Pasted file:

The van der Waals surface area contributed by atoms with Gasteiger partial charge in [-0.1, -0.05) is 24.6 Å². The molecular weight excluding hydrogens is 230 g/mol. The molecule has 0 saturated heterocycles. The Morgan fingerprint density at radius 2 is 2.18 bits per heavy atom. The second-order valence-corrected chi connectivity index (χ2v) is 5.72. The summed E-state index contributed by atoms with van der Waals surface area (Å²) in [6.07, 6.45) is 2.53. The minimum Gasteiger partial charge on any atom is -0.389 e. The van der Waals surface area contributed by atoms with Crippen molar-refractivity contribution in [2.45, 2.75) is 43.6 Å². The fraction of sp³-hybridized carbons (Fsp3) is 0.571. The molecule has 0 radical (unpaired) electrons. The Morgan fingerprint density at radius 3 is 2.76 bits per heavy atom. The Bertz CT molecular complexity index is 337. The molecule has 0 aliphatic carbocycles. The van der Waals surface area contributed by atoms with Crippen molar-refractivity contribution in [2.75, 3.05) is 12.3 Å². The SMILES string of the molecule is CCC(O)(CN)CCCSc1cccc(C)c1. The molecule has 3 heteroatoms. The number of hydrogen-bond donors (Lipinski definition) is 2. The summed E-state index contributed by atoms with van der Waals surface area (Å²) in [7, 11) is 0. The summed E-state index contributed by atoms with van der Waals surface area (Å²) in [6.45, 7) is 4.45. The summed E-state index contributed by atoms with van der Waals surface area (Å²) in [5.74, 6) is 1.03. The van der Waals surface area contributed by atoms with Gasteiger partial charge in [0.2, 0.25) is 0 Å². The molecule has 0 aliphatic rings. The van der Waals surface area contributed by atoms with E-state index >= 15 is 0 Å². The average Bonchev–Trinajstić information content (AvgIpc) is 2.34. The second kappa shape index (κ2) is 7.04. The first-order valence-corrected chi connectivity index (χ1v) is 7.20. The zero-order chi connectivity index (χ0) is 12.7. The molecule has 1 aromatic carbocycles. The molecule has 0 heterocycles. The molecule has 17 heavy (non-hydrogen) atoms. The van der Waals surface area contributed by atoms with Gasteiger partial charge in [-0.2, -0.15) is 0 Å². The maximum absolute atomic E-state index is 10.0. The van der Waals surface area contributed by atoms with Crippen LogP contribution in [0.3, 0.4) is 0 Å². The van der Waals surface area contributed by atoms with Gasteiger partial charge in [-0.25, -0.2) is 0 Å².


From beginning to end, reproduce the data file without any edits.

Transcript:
The van der Waals surface area contributed by atoms with Gasteiger partial charge in [-0.1, -0.05) is 24.6 Å². The molecular weight excluding hydrogens is 230 g/mol. The molecule has 0 saturated heterocycles. The Morgan fingerprint density at radius 2 is 2.18 bits per heavy atom. The second-order valence-corrected chi connectivity index (χ2v) is 5.72. The summed E-state index contributed by atoms with van der Waals surface area (Å²) in [6.07, 6.45) is 2.53. The minimum Gasteiger partial charge on any atom is -0.389 e. The van der Waals surface area contributed by atoms with Crippen molar-refractivity contribution in [2.45, 2.75) is 43.6 Å². The fraction of sp³-hybridized carbons (Fsp3) is 0.571. The molecule has 0 radical (unpaired) electrons. The Morgan fingerprint density at radius 3 is 2.76 bits per heavy atom. The Bertz CT molecular complexity index is 337. The molecule has 0 aliphatic carbocycles. The van der Waals surface area contributed by atoms with Crippen molar-refractivity contribution in [2.75, 3.05) is 12.3 Å². The SMILES string of the molecule is CCC(O)(CN)CCCSc1cccc(C)c1. The molecule has 3 heteroatoms. The number of hydrogen-bond donors (Lipinski definition) is 2. The summed E-state index contributed by atoms with van der Waals surface area (Å²) in [7, 11) is 0. The summed E-state index contributed by atoms with van der Waals surface area (Å²) in [6.45, 7) is 4.45. The summed E-state index contributed by atoms with van der Waals surface area (Å²) in [5.74, 6) is 1.03. The van der Waals surface area contributed by atoms with Gasteiger partial charge in [0.2, 0.25) is 0 Å². The molecule has 0 aliphatic rings. The van der Waals surface area contributed by atoms with E-state index >= 15 is 0 Å². The average Bonchev–Trinajstić information content (AvgIpc) is 2.34. The second kappa shape index (κ2) is 7.04. The first-order valence-corrected chi connectivity index (χ1v) is 7.20. The zero-order chi connectivity index (χ0) is 12.7. The molecule has 1 aromatic carbocycles. The molecule has 0 heterocycles. The molecule has 17 heavy (non-hydrogen) atoms. The van der Waals surface area contributed by atoms with Gasteiger partial charge in [-0.2, -0.15) is 0 Å². The maximum absolute atomic E-state index is 10.0. The van der Waals surface area contributed by atoms with Crippen LogP contribution in [0.3, 0.4) is 0 Å². The van der Waals surface area contributed by atoms with Gasteiger partial charge in [-0.25, -0.2) is 0 Å².